In a courtroom packed with supporters and sympathizers, 28-year-old computer hacker Jeremy Hammond was sentenced to the maximum ten years in prison for his role in cyberattacks against a private defense firm, law enforcement agencies and what prosecutors called "thousands of innocent individuals."
Hammond portrayed his actions as acts of civil disobedience, but Judge Loretta Preska of the U.S. District Court for the Southern District of New York said Hammond "hacked into websites he disagreed with politically."
As part of the loose hacking collective Anonymous, Hammond had pleaded guilty to a December 2011 hack of Stratfor, the defense intelligence group that compromised the confidential information of some 860,000 employees and subscribers.
"While he billed himself as fighting for an anarchist cause, in reality, Jeremy Hammond caused personal and financial chaos for individuals whose identities and money he took and for companies whose businesses he decided he didn't like," said U.S. Attorney Preet Bharara.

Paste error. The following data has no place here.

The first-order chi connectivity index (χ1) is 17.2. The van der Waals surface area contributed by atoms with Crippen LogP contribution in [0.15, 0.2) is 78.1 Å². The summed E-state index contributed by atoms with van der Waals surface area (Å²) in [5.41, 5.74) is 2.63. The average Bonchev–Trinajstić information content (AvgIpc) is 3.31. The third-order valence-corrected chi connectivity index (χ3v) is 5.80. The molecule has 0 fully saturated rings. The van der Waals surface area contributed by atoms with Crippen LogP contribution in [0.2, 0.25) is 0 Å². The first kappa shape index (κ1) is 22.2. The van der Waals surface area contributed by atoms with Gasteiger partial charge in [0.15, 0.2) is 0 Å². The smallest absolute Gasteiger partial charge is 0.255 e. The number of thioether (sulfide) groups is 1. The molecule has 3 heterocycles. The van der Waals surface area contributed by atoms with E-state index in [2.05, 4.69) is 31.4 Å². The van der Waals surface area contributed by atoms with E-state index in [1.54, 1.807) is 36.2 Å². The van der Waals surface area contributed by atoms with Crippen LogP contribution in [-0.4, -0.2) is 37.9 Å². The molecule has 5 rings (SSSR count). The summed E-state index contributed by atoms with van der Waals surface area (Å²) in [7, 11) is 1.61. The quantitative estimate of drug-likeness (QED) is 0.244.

According to court records, Hammond and others stole credit card information for tens of thousands of users and used some of the stolen data to make more than $700,000 in unauthorized charges.
Hammond also admitted to a role in several other cyberattacks against the FBI and other law enforcement agencies across the country. At one point during his sentencing Judge Preska silenced Hammond as he started to disclose classified information about countries and governments affected by his hacking.
His supporters say Hammond is a gifted young computer programmer motivated by a desire to expose secret activities of private intelligence firms.
"We love you Jeremy," one of his supporters called out before Hammond was led away to begin serving his sentence. Outside court supporters quietly held signs that said "right to transparency" and "the right to know."
Judge Preska said Hammond claimed to have altruistic motives but proved "he has a propensity to commit crimes" and she said he "has demonstrated no respect for the law."
"His sentence underscores that computer hacking is a serious offense with damaging consequences for victims," Bharara said.